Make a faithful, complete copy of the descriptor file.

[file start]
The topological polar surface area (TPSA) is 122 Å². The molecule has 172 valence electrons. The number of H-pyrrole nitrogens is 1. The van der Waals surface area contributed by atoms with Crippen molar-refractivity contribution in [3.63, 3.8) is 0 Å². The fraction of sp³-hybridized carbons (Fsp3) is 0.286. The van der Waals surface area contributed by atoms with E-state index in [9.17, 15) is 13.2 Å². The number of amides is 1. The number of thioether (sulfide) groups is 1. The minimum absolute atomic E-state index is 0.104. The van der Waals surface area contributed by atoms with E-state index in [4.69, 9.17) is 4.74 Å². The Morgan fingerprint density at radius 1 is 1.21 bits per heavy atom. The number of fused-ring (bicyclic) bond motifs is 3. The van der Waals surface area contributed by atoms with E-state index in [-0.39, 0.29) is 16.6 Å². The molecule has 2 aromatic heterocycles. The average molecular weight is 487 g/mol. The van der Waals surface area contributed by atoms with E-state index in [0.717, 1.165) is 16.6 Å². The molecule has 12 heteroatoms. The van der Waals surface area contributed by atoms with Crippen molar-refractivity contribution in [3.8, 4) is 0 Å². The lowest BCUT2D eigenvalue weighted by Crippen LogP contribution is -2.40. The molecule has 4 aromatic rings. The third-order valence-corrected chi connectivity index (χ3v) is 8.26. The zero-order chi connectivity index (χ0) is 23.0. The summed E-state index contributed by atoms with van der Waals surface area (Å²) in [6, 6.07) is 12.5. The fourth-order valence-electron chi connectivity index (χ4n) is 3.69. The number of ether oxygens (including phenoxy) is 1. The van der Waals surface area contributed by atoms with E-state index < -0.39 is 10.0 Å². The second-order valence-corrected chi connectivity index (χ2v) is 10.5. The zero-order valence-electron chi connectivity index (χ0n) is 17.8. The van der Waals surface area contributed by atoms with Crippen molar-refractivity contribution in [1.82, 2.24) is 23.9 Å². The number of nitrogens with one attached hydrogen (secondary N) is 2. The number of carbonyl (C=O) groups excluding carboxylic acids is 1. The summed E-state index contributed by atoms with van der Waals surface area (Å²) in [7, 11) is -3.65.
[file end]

The topological polar surface area (TPSA) is 122 Å². The molecule has 172 valence electrons. The number of H-pyrrole nitrogens is 1. The van der Waals surface area contributed by atoms with Crippen molar-refractivity contribution in [3.63, 3.8) is 0 Å². The fraction of sp³-hybridized carbons (Fsp3) is 0.286. The van der Waals surface area contributed by atoms with E-state index in [9.17, 15) is 13.2 Å². The number of amides is 1. The number of thioether (sulfide) groups is 1. The minimum absolute atomic E-state index is 0.104. The van der Waals surface area contributed by atoms with E-state index in [4.69, 9.17) is 4.74 Å². The Morgan fingerprint density at radius 1 is 1.21 bits per heavy atom. The number of fused-ring (bicyclic) bond motifs is 3. The van der Waals surface area contributed by atoms with E-state index in [-0.39, 0.29) is 16.6 Å². The molecule has 2 aromatic heterocycles. The average molecular weight is 487 g/mol. The van der Waals surface area contributed by atoms with E-state index in [0.717, 1.165) is 16.6 Å². The molecule has 12 heteroatoms. The van der Waals surface area contributed by atoms with Crippen molar-refractivity contribution in [3.8, 4) is 0 Å². The lowest BCUT2D eigenvalue weighted by Crippen LogP contribution is -2.40. The molecule has 4 aromatic rings. The third-order valence-corrected chi connectivity index (χ3v) is 8.26. The zero-order chi connectivity index (χ0) is 23.0. The summed E-state index contributed by atoms with van der Waals surface area (Å²) in [6, 6.07) is 12.5. The fourth-order valence-electron chi connectivity index (χ4n) is 3.69. The number of ether oxygens (including phenoxy) is 1. The van der Waals surface area contributed by atoms with E-state index < -0.39 is 10.0 Å². The second-order valence-corrected chi connectivity index (χ2v) is 10.5. The zero-order valence-electron chi connectivity index (χ0n) is 17.8. The van der Waals surface area contributed by atoms with Crippen molar-refractivity contribution in [1.82, 2.24) is 23.9 Å². The number of nitrogens with one attached hydrogen (secondary N) is 2. The number of carbonyl (C=O) groups excluding carboxylic acids is 1. The summed E-state index contributed by atoms with van der Waals surface area (Å²) in [7, 11) is -3.65.